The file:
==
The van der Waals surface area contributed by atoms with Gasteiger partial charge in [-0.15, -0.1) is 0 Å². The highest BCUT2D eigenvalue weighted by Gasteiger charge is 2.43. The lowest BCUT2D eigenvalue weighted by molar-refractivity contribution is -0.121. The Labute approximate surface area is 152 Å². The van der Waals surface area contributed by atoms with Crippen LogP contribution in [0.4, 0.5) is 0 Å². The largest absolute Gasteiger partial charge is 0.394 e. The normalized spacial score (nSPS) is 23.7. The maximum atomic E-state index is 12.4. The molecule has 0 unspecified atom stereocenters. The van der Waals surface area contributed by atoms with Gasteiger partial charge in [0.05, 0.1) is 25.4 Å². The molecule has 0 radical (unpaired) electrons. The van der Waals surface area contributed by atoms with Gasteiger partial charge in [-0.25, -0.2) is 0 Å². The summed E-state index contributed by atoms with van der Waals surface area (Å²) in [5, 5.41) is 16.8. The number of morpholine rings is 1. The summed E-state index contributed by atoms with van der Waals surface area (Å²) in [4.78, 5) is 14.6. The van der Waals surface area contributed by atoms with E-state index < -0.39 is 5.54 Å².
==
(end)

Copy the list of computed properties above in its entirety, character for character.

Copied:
The van der Waals surface area contributed by atoms with Gasteiger partial charge in [-0.15, -0.1) is 0 Å². The highest BCUT2D eigenvalue weighted by Gasteiger charge is 2.43. The lowest BCUT2D eigenvalue weighted by molar-refractivity contribution is -0.121. The Labute approximate surface area is 152 Å². The van der Waals surface area contributed by atoms with Crippen LogP contribution in [0.4, 0.5) is 0 Å². The largest absolute Gasteiger partial charge is 0.394 e. The normalized spacial score (nSPS) is 23.7. The maximum atomic E-state index is 12.4. The molecule has 0 unspecified atom stereocenters. The van der Waals surface area contributed by atoms with Gasteiger partial charge in [0.05, 0.1) is 25.4 Å². The molecule has 0 radical (unpaired) electrons. The van der Waals surface area contributed by atoms with Gasteiger partial charge in [-0.25, -0.2) is 0 Å². The summed E-state index contributed by atoms with van der Waals surface area (Å²) in [5, 5.41) is 16.8. The number of morpholine rings is 1. The summed E-state index contributed by atoms with van der Waals surface area (Å²) in [4.78, 5) is 14.6. The van der Waals surface area contributed by atoms with E-state index < -0.39 is 5.54 Å².